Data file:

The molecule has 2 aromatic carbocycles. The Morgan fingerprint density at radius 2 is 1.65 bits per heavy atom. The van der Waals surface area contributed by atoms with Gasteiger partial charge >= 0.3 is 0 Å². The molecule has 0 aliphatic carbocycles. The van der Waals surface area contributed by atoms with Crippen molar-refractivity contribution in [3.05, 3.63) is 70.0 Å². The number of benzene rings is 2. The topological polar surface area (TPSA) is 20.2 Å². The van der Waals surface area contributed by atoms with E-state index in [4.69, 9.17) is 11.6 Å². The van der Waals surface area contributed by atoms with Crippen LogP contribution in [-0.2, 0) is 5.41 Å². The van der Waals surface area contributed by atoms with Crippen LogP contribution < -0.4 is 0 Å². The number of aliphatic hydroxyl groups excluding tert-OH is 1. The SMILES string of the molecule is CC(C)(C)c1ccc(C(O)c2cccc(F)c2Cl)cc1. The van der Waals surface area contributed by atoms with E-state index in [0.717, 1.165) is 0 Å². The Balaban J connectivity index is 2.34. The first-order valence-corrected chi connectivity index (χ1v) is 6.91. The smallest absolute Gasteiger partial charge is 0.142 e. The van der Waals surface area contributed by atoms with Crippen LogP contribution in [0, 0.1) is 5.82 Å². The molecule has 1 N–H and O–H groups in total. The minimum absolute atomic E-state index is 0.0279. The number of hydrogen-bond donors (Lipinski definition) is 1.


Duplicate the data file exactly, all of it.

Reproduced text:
The molecule has 2 aromatic carbocycles. The Morgan fingerprint density at radius 2 is 1.65 bits per heavy atom. The van der Waals surface area contributed by atoms with Gasteiger partial charge >= 0.3 is 0 Å². The molecule has 0 aliphatic carbocycles. The van der Waals surface area contributed by atoms with Crippen molar-refractivity contribution in [3.05, 3.63) is 70.0 Å². The number of benzene rings is 2. The topological polar surface area (TPSA) is 20.2 Å². The van der Waals surface area contributed by atoms with E-state index in [4.69, 9.17) is 11.6 Å². The van der Waals surface area contributed by atoms with Crippen LogP contribution in [-0.2, 0) is 5.41 Å². The van der Waals surface area contributed by atoms with Crippen LogP contribution < -0.4 is 0 Å². The number of aliphatic hydroxyl groups excluding tert-OH is 1. The SMILES string of the molecule is CC(C)(C)c1ccc(C(O)c2cccc(F)c2Cl)cc1. The van der Waals surface area contributed by atoms with E-state index in [0.717, 1.165) is 0 Å². The Balaban J connectivity index is 2.34. The first-order valence-corrected chi connectivity index (χ1v) is 6.91. The smallest absolute Gasteiger partial charge is 0.142 e. The van der Waals surface area contributed by atoms with Crippen LogP contribution in [0, 0.1) is 5.82 Å². The molecule has 1 N–H and O–H groups in total. The minimum absolute atomic E-state index is 0.0279. The number of hydrogen-bond donors (Lipinski definition) is 1.